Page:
So, I’ve been listening to this one podcast religiously since its beginning in December of 2014… it’s kind of a guilty pleasure; it’s a straight up advice column! It’s called Dear Sugar; the “Sugars” are Cheryl Strayed, of Wild fame – the book, the movie (starring Reese Witherspoon), the attitude, and Steve Almond, who wrote Against Football, among many other books and essays. They also always bring in an “expert,” or someone who can speak from personal experience about the person’s question.
They have fielded numerous letters about relationships, family dynamics, friend betrayals, weddings, lies and secrets, infidelity, personality clashes, (surprisingly, nothing that I can remember about work drama or school issues…) A couple of them have been about lesbian and gay -centric problems: parents who are unsupportive, partners who are still in the closet, etc…
I have been waiting for something that relates to trans-people. Finally, after a year and 9 months, they tackle it!
And… it’s totally underwhelming.
Have a listen, here: I’m a Transgender Man, Seeking Acceptance (For reference, it’s 39 minutes long.)
I mean, I think it’s great for the general population. So, it’s a good start. They read two different trans-men’s letters, and they seem to be at different points in their transitions, so that’s cool.
The first guy is in college, and he’s feeling great about his path and the people around him and everything – everything except for his parents, who just will not get on board. This, I feel, is super common.
The second guy seems to be a little more established, in a career, and he’s navigating the world of dating. He is concerned that since he is short (5’2″), does not have a lucrative career (social worker), and does not have a penis, he may be unlovable. This, too, seems like a pretty common concern.
The “Sugars,” in general, use radical empathy as a basis for starting a dialogue. And, in this case, since they don’t know how it feels to be transgender, they take the angle that,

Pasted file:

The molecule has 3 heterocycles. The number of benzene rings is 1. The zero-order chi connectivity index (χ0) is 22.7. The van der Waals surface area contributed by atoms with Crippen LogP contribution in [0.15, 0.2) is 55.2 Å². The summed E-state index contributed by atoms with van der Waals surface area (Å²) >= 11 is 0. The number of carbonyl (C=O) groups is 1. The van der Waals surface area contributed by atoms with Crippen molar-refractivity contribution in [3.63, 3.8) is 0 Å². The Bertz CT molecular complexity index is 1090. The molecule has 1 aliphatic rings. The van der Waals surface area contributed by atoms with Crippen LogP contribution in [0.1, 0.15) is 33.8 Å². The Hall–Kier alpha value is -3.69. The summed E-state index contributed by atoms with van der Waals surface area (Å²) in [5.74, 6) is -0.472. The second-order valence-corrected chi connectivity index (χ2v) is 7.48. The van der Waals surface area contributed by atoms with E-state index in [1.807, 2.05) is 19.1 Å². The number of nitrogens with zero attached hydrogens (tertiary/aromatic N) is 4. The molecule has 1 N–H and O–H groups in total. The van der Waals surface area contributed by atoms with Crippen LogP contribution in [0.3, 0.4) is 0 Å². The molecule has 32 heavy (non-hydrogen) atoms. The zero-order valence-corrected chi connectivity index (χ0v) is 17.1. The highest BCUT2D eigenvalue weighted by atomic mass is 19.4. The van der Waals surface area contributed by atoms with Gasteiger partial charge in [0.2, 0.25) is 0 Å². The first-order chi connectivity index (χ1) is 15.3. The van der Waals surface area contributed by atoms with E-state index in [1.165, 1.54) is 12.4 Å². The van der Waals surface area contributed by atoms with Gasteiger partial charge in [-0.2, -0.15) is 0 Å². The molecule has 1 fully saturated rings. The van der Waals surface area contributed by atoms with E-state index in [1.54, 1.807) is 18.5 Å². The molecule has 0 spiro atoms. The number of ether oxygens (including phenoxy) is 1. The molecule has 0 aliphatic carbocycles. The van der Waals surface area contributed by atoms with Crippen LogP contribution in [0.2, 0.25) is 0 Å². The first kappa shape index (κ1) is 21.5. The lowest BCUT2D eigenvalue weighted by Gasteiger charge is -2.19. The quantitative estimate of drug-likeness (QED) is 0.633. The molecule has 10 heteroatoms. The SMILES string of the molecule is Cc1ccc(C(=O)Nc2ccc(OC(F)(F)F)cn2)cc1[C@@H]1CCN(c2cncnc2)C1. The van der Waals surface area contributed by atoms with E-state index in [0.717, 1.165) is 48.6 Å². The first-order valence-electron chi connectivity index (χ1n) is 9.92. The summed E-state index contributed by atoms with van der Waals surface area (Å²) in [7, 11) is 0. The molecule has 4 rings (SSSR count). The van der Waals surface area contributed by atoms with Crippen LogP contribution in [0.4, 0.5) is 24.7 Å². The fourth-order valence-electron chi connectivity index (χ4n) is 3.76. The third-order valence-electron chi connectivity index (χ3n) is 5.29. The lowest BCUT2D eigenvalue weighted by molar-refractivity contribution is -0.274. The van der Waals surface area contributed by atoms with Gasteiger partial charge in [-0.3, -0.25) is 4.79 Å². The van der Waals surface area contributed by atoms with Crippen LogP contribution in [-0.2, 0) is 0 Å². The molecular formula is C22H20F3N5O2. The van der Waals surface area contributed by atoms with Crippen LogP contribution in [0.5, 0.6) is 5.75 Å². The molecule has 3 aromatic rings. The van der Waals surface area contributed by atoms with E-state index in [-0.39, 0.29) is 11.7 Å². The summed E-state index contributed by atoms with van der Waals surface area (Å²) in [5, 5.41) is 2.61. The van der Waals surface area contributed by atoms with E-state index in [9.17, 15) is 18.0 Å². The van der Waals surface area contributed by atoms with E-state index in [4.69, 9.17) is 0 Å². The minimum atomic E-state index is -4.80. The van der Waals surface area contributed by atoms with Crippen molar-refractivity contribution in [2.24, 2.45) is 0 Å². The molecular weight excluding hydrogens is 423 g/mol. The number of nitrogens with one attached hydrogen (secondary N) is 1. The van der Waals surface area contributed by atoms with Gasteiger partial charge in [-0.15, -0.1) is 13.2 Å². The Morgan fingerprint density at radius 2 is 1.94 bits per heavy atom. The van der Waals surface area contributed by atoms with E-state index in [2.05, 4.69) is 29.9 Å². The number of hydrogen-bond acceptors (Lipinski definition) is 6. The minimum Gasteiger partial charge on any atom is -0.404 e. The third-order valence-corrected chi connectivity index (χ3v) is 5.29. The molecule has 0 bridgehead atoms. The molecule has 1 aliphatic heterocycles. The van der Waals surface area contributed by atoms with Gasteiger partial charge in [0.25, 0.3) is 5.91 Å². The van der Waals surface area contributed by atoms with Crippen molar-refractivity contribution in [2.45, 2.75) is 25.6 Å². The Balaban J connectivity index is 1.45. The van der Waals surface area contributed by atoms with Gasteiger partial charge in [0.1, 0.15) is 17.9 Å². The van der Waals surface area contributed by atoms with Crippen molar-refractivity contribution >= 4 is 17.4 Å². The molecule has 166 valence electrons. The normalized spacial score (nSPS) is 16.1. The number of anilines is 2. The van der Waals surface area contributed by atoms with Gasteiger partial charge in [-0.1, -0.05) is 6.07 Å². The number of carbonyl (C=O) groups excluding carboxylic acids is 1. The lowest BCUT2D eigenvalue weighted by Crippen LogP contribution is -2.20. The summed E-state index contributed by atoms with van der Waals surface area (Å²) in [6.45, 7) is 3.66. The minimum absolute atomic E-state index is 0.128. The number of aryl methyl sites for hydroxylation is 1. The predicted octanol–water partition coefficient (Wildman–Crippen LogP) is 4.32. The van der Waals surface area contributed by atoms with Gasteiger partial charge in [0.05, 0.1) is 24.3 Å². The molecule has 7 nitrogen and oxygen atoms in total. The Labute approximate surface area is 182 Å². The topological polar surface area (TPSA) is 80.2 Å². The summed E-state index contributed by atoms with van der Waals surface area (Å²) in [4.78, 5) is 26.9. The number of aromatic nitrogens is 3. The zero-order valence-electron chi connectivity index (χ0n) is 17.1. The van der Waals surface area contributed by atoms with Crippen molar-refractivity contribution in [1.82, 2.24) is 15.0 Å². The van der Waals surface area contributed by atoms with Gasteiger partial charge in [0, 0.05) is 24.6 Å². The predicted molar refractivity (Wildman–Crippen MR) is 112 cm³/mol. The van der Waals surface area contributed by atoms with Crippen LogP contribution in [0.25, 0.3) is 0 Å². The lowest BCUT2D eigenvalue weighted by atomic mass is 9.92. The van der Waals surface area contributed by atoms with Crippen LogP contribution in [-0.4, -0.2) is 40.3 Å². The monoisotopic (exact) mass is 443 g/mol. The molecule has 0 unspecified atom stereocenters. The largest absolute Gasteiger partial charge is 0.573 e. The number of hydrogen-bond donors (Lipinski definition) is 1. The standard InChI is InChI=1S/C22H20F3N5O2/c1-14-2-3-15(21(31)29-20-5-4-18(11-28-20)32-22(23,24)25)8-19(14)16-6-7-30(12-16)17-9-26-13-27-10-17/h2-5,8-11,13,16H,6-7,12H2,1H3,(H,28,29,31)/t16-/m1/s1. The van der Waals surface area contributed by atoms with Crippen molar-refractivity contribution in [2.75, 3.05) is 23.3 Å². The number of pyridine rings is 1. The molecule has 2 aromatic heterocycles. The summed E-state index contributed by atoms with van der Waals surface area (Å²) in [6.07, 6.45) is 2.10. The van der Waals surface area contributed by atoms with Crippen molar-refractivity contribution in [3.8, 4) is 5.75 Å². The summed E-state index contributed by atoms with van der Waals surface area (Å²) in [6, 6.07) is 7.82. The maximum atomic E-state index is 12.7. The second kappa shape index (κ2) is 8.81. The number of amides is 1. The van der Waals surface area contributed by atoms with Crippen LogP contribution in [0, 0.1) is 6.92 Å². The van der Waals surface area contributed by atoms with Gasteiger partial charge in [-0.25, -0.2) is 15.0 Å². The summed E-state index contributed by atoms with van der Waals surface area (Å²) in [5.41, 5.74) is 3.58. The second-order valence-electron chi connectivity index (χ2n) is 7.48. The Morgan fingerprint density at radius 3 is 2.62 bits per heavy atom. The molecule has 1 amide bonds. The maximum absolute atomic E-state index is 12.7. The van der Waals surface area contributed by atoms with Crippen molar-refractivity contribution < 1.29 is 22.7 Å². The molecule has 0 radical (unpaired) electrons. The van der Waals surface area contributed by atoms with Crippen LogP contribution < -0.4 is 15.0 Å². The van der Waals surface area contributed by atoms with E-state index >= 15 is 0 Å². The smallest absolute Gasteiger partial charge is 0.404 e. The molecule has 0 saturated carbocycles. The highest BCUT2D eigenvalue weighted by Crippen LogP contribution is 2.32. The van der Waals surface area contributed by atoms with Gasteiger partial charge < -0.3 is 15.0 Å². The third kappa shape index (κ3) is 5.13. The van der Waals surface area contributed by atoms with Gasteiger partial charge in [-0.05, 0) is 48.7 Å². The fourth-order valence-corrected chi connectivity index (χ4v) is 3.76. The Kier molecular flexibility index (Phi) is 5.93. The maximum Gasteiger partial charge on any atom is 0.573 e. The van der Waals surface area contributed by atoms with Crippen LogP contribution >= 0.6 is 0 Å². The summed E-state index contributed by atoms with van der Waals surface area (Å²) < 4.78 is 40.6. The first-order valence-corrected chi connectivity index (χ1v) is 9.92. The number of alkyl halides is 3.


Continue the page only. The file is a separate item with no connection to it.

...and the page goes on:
“The best way to begin to understand an experience very different from your own is to listen to the stories of others. This week, we read the letters of two transgender men who are struggling to find love and acceptance. The Sugars discuss with Cooper Lee Bombardier, a visual artist, writer and transgender man.”
According to his bio, Cooper “has been a construction worker, a cook, a carpenter, a union stagehand, a welder, a shop steward, a dishwasher, a truckdriver, a bouncer, and a housepainter, among other things, for a paycheck.” He’s currently super successful with the writing and the art. He sounds super cool!
Steve Almond starts off talking about the first time he met a trans-woman. It was slightly cringe-inducing, but also definitely a worthwhile story. Then they get into the letters, and introduce Cooper. He, as a guest, is eloquent and upbeat, but he does keep it pretty basic, and seems somewhat detached from his own personal stories. There is a really great moment though where Cooper says he’s been “transitioning” for about 15 years, and when the Sugars ask him how old he was when he started, he says, “in my early 30s.” They sputter about how young he looks and how could this be? And he replies, “I moisturize.” And then later, “It’s the trans-fountain of youth, you know…” and there’s lots of laughing, and Cheryl says, “Sign me up!”
One thing that Cooper says really well in discussing the first letter is,
“We wrestle with these feelings for so long, that by the time we articulate it to somebody, it’s like a bottle bursting open. …And we tell our parents and we expect them to get it, like, tomorrow. Even though we’ve been struggling with it for years and years, right? And so I think that… it’s really hard to be patient when we’ve waited so long to kind of actualize and realize that this is what’s going on for us. But for those relationships that we do want to bring along with us, we do need to offer some patience, even though it’s hard.”
When discussing the second letter, they telescope it out, to bring it to the wider theme of anyone who feels like they are unloveable, and how to change that internal notion. Cheryl says, “This is a universal conundrum. …Am I too fat to be loved? No. Am I too poor to be loved? No. Am I too fill-in-the-blank to be loved? No.” They touch on how his height and his career might factor into this, and no one makes one further mention about the fact that he does not have a penis. Is it because they think it’s not important to talk about? No, I kind of doubt it – I think they are finding it too awkward to address. And/or, in being respectful, they feel that it’s not up to them to talk about a trans-person’s genitalia (or sex life, or surgeries, or…) which is definitely important that we’ve gotten that far, but in this case, it was right there, in the letter, and it just got straight up ignored.
I do really hope they expand the dialogue about what it feels like to be a transgender person. I have been thinking of writing in, for a while now, and I only feel more motivated after listening to this. I’m planning on it; I’ll let you know.